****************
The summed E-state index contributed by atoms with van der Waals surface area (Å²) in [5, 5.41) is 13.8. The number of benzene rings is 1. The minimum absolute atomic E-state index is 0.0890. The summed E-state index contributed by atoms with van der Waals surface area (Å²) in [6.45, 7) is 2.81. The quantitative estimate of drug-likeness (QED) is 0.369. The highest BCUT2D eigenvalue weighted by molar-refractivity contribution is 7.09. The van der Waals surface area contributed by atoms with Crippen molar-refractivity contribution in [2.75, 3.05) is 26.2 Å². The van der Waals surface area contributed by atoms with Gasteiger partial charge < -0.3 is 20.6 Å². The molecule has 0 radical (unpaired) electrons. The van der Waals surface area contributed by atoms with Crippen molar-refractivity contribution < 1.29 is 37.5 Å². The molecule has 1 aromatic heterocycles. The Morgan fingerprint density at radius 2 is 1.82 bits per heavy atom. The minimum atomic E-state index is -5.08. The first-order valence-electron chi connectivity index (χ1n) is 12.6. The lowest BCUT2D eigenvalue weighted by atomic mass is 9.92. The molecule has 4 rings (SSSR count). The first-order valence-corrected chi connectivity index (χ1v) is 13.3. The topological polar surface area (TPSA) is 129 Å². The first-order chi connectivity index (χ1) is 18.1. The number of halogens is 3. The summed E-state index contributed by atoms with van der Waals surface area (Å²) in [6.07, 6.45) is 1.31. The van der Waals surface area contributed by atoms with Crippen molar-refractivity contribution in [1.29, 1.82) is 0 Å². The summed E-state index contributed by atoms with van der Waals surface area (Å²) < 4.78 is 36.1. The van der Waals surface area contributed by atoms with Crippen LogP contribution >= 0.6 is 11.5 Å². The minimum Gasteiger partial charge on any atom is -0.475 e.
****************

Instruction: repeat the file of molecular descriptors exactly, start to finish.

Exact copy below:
The summed E-state index contributed by atoms with van der Waals surface area (Å²) in [5, 5.41) is 13.8. The number of benzene rings is 1. The minimum absolute atomic E-state index is 0.0890. The summed E-state index contributed by atoms with van der Waals surface area (Å²) in [6.45, 7) is 2.81. The quantitative estimate of drug-likeness (QED) is 0.369. The highest BCUT2D eigenvalue weighted by molar-refractivity contribution is 7.09. The van der Waals surface area contributed by atoms with Crippen molar-refractivity contribution in [2.75, 3.05) is 26.2 Å². The van der Waals surface area contributed by atoms with Gasteiger partial charge < -0.3 is 20.6 Å². The molecule has 0 radical (unpaired) electrons. The van der Waals surface area contributed by atoms with Crippen molar-refractivity contribution < 1.29 is 37.5 Å². The molecule has 1 aromatic heterocycles. The Morgan fingerprint density at radius 2 is 1.82 bits per heavy atom. The minimum atomic E-state index is -5.08. The first-order valence-electron chi connectivity index (χ1n) is 12.6. The lowest BCUT2D eigenvalue weighted by atomic mass is 9.92. The molecule has 4 rings (SSSR count). The first-order valence-corrected chi connectivity index (χ1v) is 13.3. The topological polar surface area (TPSA) is 129 Å². The first-order chi connectivity index (χ1) is 18.1. The number of halogens is 3. The summed E-state index contributed by atoms with van der Waals surface area (Å²) in [6.07, 6.45) is 1.31. The van der Waals surface area contributed by atoms with Crippen molar-refractivity contribution in [1.29, 1.82) is 0 Å². The summed E-state index contributed by atoms with van der Waals surface area (Å²) < 4.78 is 36.1. The van der Waals surface area contributed by atoms with Crippen LogP contribution >= 0.6 is 11.5 Å². The minimum Gasteiger partial charge on any atom is -0.475 e.